There is a storm raging these days, with a lot of ‘hurt feelings’ on one side pitted against ‘free speech’ advocates on the other. The cause of this conflict is a history book that looks at accounts of ‘Muslim-led rule’ in pre-modern India by commentators who saw it all and wrote about it.
The title says this is a book about ‘language’, and the sources that Audrey Truschke refers to are in Sanskrit. Language also comes into the picture in their descriptions of how the earliest Central Asian or Persian invaders spoke: not in Sanskrit, but in Persian, which one writer found strange, without any ‘retroflexion’. This feature, which is the difference between the words dānt (tooth) and ḍāṇṭ (scolding) in Hindi, is like a genetic tag that marks a language as being South Asian. Retroflexion is an important feature all the languages of Pakistan, of India and Nepal up to the Assam border (excluding two Munda tribal languages in the Indian heartland and all of the Tibetan language zone), and of essentially all the languages of Bangladesh, Sri Lanka and the Andamans.
Seeing her reference here to retroflexion, I was reminded of the Rig Vedic Ārya back in early Vedic times having precisely the opposite reaction: of finding the local people to be speaking with mr̥dhra-vācaḥ – obstructed speech – a comment not only on their bad pronunciation of Sanskrit, but almost certainly on the huge amount of retroflexion in the local languages they spoke and the Prakrits they made. Sanskrit had come a long way!
Truschke also delves into the names coined by the writers of these texts to refer to the newcomers, names like turuṣka and tājika – from Turk and (I’m sure) Tajik – that link to their actual ethnicity, as well as other choice epithets like cāṇḍala, rākṣasa and mleccha. Her central argument, she says, is that these writers do not see the conflict between the invaders and the locals in terms of the Hindu-Muslim binary familiar to today’s Indian politics. This is not surprising: when the Ghurids reached South Asia, terms like ‘Hindu’ and even ‘Rajput’ did not yet exist. ‘Hindu’ is, in fact, a Persian word, based on Sanskrit ‘Sindhu’. Today’s political cohesion was a long way off, and the battles in the Sanskrit accounts she refers to were seen as very local events.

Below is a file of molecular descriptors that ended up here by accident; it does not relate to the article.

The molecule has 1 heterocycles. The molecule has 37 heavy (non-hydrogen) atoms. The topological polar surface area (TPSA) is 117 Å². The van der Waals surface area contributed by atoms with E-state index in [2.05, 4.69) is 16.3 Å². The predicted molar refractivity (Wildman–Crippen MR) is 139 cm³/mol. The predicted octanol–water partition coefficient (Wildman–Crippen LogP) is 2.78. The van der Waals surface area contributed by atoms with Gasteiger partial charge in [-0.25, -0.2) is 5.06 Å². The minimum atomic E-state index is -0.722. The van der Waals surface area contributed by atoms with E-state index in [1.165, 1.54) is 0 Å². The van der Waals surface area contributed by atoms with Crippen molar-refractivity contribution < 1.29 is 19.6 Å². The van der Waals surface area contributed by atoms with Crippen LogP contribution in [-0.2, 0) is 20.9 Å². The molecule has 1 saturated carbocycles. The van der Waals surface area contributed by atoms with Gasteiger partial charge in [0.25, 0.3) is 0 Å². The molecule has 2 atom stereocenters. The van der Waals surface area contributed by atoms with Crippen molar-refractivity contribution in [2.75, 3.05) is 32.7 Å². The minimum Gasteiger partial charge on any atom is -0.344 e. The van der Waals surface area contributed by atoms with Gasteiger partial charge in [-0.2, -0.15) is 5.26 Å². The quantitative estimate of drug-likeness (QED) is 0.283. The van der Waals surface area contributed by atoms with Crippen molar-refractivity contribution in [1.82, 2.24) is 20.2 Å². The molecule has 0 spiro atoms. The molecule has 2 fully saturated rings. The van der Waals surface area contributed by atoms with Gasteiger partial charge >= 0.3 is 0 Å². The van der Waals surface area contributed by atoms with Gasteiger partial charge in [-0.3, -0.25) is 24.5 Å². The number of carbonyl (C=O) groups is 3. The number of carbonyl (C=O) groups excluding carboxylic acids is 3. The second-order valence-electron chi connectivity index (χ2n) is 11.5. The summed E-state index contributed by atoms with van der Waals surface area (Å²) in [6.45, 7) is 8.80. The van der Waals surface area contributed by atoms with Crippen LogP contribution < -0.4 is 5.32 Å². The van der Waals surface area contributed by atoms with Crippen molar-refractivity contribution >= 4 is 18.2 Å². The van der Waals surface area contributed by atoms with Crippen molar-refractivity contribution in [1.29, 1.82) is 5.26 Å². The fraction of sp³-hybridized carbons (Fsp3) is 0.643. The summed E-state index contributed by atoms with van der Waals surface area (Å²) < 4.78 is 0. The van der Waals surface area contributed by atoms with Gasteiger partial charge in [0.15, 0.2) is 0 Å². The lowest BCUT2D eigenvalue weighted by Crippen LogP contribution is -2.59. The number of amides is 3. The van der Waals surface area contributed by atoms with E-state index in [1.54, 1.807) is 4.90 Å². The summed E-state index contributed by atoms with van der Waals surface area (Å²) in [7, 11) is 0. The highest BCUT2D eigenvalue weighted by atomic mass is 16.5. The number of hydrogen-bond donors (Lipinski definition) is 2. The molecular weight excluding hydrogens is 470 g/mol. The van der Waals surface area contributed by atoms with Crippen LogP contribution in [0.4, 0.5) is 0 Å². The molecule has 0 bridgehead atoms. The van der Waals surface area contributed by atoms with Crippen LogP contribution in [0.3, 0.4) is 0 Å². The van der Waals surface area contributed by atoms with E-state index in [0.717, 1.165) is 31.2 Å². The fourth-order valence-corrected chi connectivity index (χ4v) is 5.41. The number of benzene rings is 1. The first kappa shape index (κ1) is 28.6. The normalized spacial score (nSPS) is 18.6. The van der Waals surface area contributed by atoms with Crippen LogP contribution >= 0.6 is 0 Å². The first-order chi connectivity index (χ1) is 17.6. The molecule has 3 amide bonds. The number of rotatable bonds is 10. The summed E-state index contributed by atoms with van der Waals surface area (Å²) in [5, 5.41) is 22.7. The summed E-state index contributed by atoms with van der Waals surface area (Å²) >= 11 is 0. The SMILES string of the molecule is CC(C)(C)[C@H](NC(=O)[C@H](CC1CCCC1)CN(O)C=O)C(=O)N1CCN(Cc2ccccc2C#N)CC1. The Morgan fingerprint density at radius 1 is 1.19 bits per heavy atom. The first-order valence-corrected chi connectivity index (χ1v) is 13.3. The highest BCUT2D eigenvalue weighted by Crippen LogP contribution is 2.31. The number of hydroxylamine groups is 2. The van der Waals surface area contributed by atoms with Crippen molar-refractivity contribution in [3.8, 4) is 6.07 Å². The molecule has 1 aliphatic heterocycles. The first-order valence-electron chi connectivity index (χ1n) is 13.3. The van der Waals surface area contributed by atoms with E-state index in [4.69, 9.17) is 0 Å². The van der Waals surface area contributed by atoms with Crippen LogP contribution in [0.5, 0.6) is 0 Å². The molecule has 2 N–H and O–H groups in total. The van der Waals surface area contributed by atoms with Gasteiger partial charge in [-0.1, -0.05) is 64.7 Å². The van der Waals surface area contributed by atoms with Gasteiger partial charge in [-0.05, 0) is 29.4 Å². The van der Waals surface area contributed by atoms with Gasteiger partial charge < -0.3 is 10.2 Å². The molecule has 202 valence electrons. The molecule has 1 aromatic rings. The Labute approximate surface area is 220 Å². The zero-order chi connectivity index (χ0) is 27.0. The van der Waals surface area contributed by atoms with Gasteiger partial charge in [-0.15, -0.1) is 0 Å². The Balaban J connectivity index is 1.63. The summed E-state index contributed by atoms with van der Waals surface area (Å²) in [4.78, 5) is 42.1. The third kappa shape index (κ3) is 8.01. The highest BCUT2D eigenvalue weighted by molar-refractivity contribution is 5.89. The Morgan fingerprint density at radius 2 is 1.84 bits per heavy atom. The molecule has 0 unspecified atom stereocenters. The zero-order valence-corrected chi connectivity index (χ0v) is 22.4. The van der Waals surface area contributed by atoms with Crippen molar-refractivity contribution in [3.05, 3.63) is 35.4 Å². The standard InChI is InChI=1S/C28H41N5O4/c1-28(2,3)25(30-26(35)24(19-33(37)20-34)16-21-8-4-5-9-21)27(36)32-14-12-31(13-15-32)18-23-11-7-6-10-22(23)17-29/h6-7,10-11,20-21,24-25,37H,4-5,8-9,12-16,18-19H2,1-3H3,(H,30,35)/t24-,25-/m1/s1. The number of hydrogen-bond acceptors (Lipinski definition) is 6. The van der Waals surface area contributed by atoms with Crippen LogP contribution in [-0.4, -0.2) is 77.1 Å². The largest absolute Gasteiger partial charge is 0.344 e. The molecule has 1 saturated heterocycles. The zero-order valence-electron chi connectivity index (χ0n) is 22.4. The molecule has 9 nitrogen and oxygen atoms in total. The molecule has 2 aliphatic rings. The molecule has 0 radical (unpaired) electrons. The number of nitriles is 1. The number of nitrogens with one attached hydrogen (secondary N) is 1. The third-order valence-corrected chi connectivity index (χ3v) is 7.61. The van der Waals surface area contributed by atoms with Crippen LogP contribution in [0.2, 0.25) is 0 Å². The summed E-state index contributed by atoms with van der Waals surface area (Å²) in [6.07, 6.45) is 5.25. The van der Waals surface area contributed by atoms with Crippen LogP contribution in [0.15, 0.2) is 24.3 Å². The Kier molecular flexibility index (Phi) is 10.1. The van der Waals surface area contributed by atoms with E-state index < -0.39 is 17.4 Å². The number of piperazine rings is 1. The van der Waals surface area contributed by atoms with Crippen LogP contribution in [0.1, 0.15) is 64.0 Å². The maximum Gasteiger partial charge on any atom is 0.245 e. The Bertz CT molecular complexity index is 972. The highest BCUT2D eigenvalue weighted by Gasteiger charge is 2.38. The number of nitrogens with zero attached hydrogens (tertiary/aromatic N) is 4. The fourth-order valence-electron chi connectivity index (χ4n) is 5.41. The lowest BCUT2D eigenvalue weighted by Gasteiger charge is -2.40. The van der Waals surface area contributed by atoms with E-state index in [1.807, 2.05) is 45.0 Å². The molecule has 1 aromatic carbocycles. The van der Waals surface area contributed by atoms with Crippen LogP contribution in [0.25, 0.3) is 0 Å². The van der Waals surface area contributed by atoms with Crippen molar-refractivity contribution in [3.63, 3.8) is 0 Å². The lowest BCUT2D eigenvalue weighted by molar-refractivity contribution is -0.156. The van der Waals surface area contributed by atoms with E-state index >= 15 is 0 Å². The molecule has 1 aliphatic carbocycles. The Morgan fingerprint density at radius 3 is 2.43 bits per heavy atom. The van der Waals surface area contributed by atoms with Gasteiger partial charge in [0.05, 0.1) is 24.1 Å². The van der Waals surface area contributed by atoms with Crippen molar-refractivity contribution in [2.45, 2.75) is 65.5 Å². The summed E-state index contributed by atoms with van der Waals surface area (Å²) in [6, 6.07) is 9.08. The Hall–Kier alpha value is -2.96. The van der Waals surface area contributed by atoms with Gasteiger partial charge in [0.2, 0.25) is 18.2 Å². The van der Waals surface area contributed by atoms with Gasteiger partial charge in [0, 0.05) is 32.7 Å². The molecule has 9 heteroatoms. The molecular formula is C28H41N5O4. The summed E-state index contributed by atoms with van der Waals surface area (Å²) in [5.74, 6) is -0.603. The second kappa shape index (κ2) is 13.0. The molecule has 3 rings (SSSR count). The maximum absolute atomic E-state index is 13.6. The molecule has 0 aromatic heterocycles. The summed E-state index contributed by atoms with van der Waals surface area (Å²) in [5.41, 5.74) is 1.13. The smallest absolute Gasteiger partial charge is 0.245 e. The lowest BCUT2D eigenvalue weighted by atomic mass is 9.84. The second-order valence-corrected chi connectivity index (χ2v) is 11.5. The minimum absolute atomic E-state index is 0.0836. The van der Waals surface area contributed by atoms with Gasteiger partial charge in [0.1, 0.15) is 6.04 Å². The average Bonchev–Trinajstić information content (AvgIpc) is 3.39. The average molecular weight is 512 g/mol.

The invaders were definitely viewed as different—men prone to slaughtering cows—but what was missing at the start was the word ‘Muslim’. The first writer Truschke spotlights is Jayanaka, who seems to be a brahmin attached to Prithviraj Chauhan’s court. Jayanaka is more disturbed about the Ghurids’ desecration of a pilgrimage destination like Pushkar than the threat they might pose to Ajmer, the royal capital, which speaks of brahmins shaken by the arrival of a group that clearly did not respect the age-old bond between brahmins and kings.
A brahmin worried about the possible collapse of a social order that puts him on top! This, to me, smacks of religion in a sense very similar to present-day political Hindutva. The absence of the familiar words ‘Hindu’ and ‘Muslim’ looks like a mere detail. I actually wish Truschke had not boldly given a mission statement that she was going to show how irrelevant these modern divisions were, because by putting on these blinkers, and not allowing the story to build out of a very diverse narrative, she diminishes and dates what is actually a serious scholarly look at a part of our past using source material that has up to now not been tapped for its historical value.
Why does she do this? Why does she bring the word ‘Muslim’ into the sub-title on the cover of the book even as she asserts that this is not how they were seen? And why does a book that brings Sanskrit sources to life have to start off like this: